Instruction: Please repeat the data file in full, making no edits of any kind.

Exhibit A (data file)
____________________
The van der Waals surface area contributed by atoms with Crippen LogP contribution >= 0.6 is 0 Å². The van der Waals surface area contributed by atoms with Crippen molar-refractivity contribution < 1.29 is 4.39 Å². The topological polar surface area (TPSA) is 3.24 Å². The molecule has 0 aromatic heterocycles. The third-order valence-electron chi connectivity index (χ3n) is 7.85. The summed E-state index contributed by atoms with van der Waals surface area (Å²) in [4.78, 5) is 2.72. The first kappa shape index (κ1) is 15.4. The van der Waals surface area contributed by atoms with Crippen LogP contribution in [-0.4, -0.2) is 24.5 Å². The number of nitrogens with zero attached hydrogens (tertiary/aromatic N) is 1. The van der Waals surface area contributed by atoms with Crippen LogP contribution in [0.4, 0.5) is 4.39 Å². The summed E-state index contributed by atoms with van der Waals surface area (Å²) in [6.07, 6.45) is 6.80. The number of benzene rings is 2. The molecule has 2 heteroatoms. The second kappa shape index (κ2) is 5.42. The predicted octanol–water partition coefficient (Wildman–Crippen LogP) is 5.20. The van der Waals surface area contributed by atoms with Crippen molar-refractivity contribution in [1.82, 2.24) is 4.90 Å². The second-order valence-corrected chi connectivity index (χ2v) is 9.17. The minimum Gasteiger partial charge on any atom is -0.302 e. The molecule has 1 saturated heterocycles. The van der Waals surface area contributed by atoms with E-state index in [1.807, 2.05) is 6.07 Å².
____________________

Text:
The van der Waals surface area contributed by atoms with Crippen LogP contribution >= 0.6 is 0 Å². The van der Waals surface area contributed by atoms with Crippen molar-refractivity contribution < 1.29 is 4.39 Å². The topological polar surface area (TPSA) is 3.24 Å². The molecule has 0 aromatic heterocycles. The third-order valence-electron chi connectivity index (χ3n) is 7.85. The summed E-state index contributed by atoms with van der Waals surface area (Å²) in [4.78, 5) is 2.72. The first kappa shape index (κ1) is 15.4. The van der Waals surface area contributed by atoms with Crippen LogP contribution in [-0.4, -0.2) is 24.5 Å². The number of nitrogens with zero attached hydrogens (tertiary/aromatic N) is 1. The van der Waals surface area contributed by atoms with Crippen LogP contribution in [0.4, 0.5) is 4.39 Å². The summed E-state index contributed by atoms with van der Waals surface area (Å²) in [6.07, 6.45) is 6.80. The number of benzene rings is 2. The molecule has 2 heteroatoms. The second kappa shape index (κ2) is 5.42. The predicted octanol–water partition coefficient (Wildman–Crippen LogP) is 5.20. The van der Waals surface area contributed by atoms with Crippen molar-refractivity contribution in [1.82, 2.24) is 4.90 Å². The second-order valence-corrected chi connectivity index (χ2v) is 9.17. The minimum Gasteiger partial charge on any atom is -0.302 e. The molecule has 1 saturated heterocycles. The van der Waals surface area contributed by atoms with E-state index in [1.807, 2.05) is 6.07 Å².